We’re here again with Nina Cornett, who runs www.ecooutpost.org and www.timbertheft.org. (See Part 1 of our interview from last week here.) She is going to walk us through how some states approach timber theft within their borders.
Q: You live in Kentucky. What’s the situation there?
It is very difficult to prosecute timber theft in Kentucky. We didn’t see anybody else taking up the fight, so we contacted a state legislator from our area, Representative Leslie Combs, and asked for help in getting better laws in Kentucky. Leslie has introduced a bill every session since then, and we have reached the point where the bill has made it through the Kentucky House in the last few sessions, though each time it has died in the Senate. But we will keep trying. If any of your readers are in Kentucky, please ask them to contact me because we need to provide Leslie with support and put some political pressure on the state Legislature.
Q: You mentioned efforts in the Kentucky legislature. How does Kentucky compare with other states in combating timber theft?
Not very well, from the victim’s point of view. A decade or so ago, the Louisville Courier-Journal called timber theft probably the least-prosecuted crime in Kentucky. Historically lack of prosecutions has been the custom in most states.
But states all around us are moving to do better while we lag. A couple of years ago, Georgia strengthened its laws. Indiana does very well. Pennsylvania has moved forward in criminal prosecutions. Louisiana has seen a lot of prosecutions over the last year or so, and Mississippi has taken a number of criminal actions. Just last year, I was asked to provide testimony in favor of a bill strengthening timber theft laws in Ohio. That bill didn’t go anywhere, but it’s a sign that Ohio is trying.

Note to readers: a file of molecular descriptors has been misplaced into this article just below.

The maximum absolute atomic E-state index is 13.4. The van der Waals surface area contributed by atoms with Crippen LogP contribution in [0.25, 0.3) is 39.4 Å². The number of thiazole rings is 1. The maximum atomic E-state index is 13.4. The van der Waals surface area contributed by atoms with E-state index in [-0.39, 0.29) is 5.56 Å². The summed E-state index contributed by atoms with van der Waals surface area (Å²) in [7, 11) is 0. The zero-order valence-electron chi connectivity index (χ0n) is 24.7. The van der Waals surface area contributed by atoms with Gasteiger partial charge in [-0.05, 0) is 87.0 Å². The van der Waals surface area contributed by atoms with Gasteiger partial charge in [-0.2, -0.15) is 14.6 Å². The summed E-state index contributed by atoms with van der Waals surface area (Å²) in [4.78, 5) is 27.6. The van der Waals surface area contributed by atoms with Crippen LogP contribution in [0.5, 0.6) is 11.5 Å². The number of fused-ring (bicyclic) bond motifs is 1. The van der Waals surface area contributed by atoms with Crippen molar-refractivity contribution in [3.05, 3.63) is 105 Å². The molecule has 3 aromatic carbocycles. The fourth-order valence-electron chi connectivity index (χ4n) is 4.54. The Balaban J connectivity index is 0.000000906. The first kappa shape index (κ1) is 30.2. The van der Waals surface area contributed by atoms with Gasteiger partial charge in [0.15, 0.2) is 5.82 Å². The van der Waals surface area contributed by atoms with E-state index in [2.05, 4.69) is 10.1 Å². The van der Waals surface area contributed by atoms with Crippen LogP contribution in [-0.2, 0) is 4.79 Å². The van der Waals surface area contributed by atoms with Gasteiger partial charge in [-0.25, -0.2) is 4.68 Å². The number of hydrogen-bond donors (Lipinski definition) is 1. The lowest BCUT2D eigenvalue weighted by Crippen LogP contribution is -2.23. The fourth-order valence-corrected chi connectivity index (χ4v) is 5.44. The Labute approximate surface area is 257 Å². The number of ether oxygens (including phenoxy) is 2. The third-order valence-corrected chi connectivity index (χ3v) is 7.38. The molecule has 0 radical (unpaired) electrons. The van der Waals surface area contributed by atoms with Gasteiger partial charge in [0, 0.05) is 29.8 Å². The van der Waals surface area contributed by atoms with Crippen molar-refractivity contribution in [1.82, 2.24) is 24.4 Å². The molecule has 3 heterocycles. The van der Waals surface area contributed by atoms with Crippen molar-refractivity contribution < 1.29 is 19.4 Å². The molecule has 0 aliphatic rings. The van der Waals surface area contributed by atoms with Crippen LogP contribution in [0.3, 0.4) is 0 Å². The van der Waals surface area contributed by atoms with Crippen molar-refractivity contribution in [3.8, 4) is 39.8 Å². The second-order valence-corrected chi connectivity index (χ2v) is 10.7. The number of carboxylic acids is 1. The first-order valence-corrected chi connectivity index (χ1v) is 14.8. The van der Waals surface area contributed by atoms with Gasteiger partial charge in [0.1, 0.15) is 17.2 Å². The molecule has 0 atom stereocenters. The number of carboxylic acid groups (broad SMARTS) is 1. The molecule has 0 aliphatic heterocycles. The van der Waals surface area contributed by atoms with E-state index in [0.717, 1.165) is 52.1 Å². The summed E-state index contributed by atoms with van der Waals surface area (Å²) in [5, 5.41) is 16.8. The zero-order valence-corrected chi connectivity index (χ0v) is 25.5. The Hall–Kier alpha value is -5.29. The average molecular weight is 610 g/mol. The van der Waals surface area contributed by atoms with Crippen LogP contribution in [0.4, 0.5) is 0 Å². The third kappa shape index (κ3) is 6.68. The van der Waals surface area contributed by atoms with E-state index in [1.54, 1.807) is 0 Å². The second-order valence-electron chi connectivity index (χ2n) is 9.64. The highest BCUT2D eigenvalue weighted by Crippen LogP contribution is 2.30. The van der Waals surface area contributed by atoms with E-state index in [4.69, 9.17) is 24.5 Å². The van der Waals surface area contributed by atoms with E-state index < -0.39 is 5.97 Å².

The model, it seems to me, is South Carolina. They set up a professional timber theft investigation unit in their state’s Forestry office a good 10 years ago and have sharply curtailed timber theft in their state.
In fact, Georgia followed the South Carolina model. When I asked the head of the Georgia Task Force why they elected to implement the South Carolina model, he told me that they’d had a timber thief in Georgia who had been taking Georgia citizens’ timber for at least a decade with impunity. That timber thief decided a few years ago to expand his business into South Carolina. Within two years, according to the narrator, the thief was enjoying a term as a guest of the state of South Carolina. That was enough to convince Georgia to implement the South Carolina model.
If we’re going to increase Kentucky’s ranking in the fight against timber theft, we need to do what Georgia so recently did.
Q: You’ve obviously spent considerable time on this. How widespread is timber theft in your view?
Statistics are hard to come by, but I’d say it’s a problem from coast to coast. We’ve heard of victims from Washington State to South Carolina, from New Mexico to Maine. And it happens often. In any given month, I spend hours on the phone with victims.
There is reason to believe that timber theft accounts for about a billion dollars in losses to timber owners, private and public, every year.
Furthermore, it’s not confined to the apparently powerless. In Kentucky, a surprising number of members of the state legislature have been victims of timber theft. They are certainly not powerless in general, but they are nearly as powerless as the rest of us where timber theft is concerned. A state senator from the next county in Kentucky was a victim, and he couldn’t get anyone to even talk to him about his missing trees.
All I can say for sure is that by now I have a long list of victims from all over the U.S.
As you yourself said, there is reason to believe that timber theft accounts for about a billion dollars in losses to timber owners, private and public, every year. Considering that auto theft is a little under $8 billion a year, timber theft is not the piddling offense it is regarded as.